Sistema Sandinista de Televisión

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The Sandinista Television System (Sistema Sandinista de Televisión -SSTV) was a television network in Nicaragua, owned and operated by the government from 1979 to 1990.


When the Sandinistas overthrew the Somoza regime in Nicaragua in 1979, there were only two private television stations broadcasting in Nicaragua. Televicentro (Canal 2), founded in 1965 and owned by Televicentro de Nicaragua, S.A. of the Sacasa family and Canal 6 owned by the Somoza family and founded in 1959.[1][2][3][4]

The SSTV was officially constituted by law on February 10, 1984[3] but both TV stations were confiscated by the Sandinista government already in July 1979 and the SSTV existed de facto since then.[4]

The network was under the administration of a Board of Directors with representants from the Council of National Reconstruction, the president of The Superior Education National Council, the Ministry of Education, the Ministry of Culture, the Ministry of Telecommunications, the National Teacher's Association and the Nicaraguan Journalist Union.[3]

In 1989 the Sandinista government decided to return Televicentro (Canal 2) to the Sacasa family.[2] That was interpreted as an evidence of the political circumstances in the last years of Sandinistas rule with a more open and tolerant policy towards the opposition.

With Violeta Chamorro's triumph in the 1990 elections, the network was dismantled[3][4] and Canal 6 became part of The National Television System (Sistema Nacional de Televisión - SNTV) until 1997 when it was legally declared in bankruptcy under Arnoldo Alemán's government. After 16 years of abandonment, on September 14, 2011, Channel 6 was again on the air, due to the investments made by the Nicaraguan government in the restoration of the channel.[5]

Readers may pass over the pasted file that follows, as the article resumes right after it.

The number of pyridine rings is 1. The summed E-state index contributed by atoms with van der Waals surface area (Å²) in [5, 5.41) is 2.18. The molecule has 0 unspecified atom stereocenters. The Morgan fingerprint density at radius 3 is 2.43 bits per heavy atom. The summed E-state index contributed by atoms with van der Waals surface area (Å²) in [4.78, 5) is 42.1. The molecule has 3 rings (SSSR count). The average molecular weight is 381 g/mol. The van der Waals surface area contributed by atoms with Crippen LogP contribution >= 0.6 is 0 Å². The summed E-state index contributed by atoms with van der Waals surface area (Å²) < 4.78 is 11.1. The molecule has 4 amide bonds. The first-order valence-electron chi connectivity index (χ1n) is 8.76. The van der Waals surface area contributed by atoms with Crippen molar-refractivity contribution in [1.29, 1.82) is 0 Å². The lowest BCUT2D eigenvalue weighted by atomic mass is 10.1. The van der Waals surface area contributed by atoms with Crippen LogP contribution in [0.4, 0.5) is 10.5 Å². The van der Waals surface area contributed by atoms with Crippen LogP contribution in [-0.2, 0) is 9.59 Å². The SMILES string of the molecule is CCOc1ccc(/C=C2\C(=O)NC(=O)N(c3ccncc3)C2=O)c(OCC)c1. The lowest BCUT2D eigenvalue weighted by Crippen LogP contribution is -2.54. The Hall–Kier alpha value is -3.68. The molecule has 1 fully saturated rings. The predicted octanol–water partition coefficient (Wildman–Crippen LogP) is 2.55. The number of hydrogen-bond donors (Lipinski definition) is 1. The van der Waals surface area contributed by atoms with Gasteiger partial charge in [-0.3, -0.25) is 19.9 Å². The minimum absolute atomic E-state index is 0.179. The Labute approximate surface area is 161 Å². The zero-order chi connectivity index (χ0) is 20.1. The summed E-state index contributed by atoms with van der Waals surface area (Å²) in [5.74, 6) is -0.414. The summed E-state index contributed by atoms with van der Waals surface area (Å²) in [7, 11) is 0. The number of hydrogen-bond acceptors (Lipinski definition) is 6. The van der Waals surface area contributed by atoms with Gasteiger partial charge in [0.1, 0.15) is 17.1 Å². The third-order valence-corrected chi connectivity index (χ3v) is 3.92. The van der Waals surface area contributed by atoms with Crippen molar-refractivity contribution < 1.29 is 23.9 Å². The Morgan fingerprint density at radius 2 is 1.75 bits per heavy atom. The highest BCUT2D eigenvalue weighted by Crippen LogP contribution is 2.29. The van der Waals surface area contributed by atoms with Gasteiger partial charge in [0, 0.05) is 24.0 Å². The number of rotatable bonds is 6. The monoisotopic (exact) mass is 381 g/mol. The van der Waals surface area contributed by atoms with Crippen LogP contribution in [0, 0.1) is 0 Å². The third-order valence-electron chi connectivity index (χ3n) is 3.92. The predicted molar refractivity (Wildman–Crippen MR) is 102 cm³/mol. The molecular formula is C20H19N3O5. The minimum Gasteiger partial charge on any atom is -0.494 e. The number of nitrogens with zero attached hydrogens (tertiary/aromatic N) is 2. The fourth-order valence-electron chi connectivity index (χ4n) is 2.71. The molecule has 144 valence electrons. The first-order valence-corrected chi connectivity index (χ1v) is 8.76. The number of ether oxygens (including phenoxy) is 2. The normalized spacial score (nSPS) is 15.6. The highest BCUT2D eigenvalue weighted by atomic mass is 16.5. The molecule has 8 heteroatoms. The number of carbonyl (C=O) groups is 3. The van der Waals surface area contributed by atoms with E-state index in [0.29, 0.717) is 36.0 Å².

In the beginning, because of the economic blockade imposed by the United States, the SSTV programming was composed of US series and Cuban productions used to educate according to the new government's ideology.[4]

However, with the help of European professionals (especially from Soviet bloc countries) and Cubans, the network created programs of ample remembrance among the Nicaraguan population while at the same time forming talents that would influence the Nicaraguan television scene. Among the programs produced by SSTV are La Liga del Saber, El Chocoyito Chimbarón, Domingos Espectaculares (Spectacular Sundays) and several documentaries about the Sandinista Revolution.[3][4]

Channel 6 offered a generalist programming while Channel 2 specialized in educational and cultural programming.[1]


  1. ^ a b O'Donnell, Penélope (1995). "El espacio social nicaraguense - El campo de los medios de comunicación". Dar la palabra al pueblo: la enseñanza-aprendizaje de la comunicación en Nicaragua durante la Revolución Popular Sandinista (in Spanish). Mexico City: Universidad Iberoamericana. p. 153. ISBN 968-859-173-4. Retrieved July 27, 2017. 
  2. ^ a b Gonçalves, Felipe. "Breve história do Sistema Sandinista de Televisão (SSTV)" (in Portuguese). Porto Alegre: Universidad Federal de Rio Grande do Sul (UFRGS). Retrieved July 27, 2017. 
  3. ^ a b c d e Barreto, Pablo (August 23, 2011). "Pioneros (as) del Sistema Sandinista de TV en reencuentro glorioso" (in Spanish). Retrieved July 27, 2017. 
  4. ^ a b c d e "Cuando en Nicaragua se hacía televisión". RubenAr (in Spanish). August 25, 2011. Retrieved July 27, 2017. 
  5. ^ "Nicaragua recuperó señal pública de televisión". La Voz del Sandinismo (in Spanish). Managua. September 14, 2011. Retrieved July 27, 2017.